“He was the best dad and the best grandfathe­r in the world,” Isabel said through tears. “He didn’t deserve this!”

Her father arrived in the United States in 2007, she said, fleeing poverty in El Salvador to try to offer his six children a better life. After years of hard work, he was able to bring them all to the United States, Isabel said. He loved fishing and playing with his grandkids. Isabel said her stepmother was a “great, kind woman” who treated Isabel’s children “as if they were her own.”

An investigat­ion into the incident is still ongoing, but authoritie­s on Monday released more informatio­n about Sapirman, who lived alone at an apartment less than a mile from the mall. He had a juvenile record with minor offenses, such as fighting at school, Ison said, but he had no criminal history as an adult.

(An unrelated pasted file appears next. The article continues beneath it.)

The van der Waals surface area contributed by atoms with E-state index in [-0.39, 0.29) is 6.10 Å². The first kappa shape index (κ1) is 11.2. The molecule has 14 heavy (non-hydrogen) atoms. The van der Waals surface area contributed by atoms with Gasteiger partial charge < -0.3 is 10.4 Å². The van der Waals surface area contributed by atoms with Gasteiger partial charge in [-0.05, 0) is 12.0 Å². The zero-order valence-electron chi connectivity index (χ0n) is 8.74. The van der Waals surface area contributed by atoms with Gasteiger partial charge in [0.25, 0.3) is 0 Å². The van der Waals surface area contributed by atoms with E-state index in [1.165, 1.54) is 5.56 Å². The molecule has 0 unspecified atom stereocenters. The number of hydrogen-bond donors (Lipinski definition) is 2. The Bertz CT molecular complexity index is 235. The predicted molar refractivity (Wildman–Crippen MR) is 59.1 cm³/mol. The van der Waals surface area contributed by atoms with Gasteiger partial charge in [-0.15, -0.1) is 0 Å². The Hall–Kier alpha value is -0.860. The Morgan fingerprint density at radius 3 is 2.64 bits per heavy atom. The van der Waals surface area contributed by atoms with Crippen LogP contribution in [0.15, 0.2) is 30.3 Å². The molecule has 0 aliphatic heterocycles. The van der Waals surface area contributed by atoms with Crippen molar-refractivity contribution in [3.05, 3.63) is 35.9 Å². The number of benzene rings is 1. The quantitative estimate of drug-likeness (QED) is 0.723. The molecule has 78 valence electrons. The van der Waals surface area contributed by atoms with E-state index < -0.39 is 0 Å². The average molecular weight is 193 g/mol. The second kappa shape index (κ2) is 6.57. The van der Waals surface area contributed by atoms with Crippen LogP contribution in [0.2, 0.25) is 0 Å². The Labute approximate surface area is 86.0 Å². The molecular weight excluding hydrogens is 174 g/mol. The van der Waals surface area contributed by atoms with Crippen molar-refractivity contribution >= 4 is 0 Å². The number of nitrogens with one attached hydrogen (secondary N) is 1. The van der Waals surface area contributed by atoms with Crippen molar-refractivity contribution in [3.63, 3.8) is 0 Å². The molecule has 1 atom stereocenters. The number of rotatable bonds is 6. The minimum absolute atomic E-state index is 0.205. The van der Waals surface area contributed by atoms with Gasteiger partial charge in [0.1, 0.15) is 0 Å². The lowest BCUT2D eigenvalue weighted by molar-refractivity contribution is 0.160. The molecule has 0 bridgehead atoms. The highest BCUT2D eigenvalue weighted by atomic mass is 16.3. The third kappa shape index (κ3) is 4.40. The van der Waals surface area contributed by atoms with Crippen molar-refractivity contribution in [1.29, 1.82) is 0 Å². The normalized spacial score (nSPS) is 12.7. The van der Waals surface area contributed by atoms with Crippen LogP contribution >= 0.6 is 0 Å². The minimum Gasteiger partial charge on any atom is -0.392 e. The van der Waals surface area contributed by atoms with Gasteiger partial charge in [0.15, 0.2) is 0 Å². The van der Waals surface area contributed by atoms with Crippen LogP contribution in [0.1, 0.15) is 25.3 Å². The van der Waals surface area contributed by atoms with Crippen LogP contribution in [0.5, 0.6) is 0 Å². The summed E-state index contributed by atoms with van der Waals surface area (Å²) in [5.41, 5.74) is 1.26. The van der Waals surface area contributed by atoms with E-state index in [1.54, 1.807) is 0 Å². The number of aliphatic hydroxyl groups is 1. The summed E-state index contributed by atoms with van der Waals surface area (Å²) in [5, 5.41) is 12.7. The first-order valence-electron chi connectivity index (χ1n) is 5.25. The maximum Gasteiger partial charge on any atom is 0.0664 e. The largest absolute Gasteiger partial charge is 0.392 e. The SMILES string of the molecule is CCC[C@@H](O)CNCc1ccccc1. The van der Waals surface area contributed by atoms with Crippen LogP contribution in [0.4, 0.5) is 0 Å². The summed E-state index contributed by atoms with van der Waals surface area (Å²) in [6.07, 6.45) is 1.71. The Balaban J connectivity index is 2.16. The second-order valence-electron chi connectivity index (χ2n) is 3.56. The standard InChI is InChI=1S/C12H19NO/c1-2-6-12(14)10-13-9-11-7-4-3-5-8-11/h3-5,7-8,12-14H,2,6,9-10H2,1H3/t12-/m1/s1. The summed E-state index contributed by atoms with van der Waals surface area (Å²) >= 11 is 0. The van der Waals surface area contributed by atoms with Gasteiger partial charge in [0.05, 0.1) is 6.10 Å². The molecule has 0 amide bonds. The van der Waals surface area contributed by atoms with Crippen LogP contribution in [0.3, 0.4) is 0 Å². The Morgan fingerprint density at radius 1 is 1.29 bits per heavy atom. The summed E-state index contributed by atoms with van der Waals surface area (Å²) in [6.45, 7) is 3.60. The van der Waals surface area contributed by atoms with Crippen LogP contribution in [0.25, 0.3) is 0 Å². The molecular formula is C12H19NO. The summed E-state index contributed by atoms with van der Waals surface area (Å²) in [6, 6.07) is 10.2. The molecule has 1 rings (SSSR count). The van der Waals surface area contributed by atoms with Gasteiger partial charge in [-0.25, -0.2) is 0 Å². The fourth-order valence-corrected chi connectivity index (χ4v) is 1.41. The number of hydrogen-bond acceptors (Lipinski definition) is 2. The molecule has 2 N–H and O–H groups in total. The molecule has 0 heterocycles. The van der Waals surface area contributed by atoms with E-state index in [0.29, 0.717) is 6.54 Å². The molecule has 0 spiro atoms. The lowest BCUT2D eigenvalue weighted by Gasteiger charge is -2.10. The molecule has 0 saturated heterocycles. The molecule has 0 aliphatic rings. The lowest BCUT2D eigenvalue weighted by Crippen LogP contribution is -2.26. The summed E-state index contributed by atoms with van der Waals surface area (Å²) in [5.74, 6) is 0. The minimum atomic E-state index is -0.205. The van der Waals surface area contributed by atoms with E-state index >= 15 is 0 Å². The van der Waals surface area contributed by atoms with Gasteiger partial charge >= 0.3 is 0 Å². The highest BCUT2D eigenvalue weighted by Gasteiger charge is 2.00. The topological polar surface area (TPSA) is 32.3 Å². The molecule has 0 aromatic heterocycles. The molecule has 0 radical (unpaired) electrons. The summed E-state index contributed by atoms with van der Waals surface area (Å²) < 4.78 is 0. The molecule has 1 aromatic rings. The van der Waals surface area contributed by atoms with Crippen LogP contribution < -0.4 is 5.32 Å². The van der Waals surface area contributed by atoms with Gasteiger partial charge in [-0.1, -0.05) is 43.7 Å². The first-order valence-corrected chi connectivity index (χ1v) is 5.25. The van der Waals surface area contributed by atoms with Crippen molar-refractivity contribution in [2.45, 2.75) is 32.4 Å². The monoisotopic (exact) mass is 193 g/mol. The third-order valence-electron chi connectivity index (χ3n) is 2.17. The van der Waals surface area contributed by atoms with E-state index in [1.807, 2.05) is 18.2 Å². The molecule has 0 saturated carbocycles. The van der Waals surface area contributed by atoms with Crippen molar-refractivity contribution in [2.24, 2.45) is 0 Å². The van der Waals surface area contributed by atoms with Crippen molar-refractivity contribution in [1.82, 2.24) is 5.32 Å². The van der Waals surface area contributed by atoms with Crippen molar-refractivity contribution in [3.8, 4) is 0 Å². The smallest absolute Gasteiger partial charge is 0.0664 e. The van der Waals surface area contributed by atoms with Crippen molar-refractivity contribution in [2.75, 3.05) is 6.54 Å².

Sapirman purchased both rifles from gun stores in Greenwood over the last two years, Ison said, and he frequented a nearby shooting range. The police chief added that Sapirman had recently resigned from a warehouse job and may have received an eviction notice.

When SWAT officers raided his apartment, they found a laptop alongside a can of butane gas in the oven, which was set to a high temperatur­e, Ison said. Bomb technician­s retrieved the device, which the FBI will analyze, along with Sapirman’s cellphone, which was dropped in a toilet at the mall, Ison said.

The shooting took place weeks after the state dropped its requiremen­t for a permit to purchase and carry a handgun in public, joining 24 other states that allow permitless carry, according to an analysis by Politifact.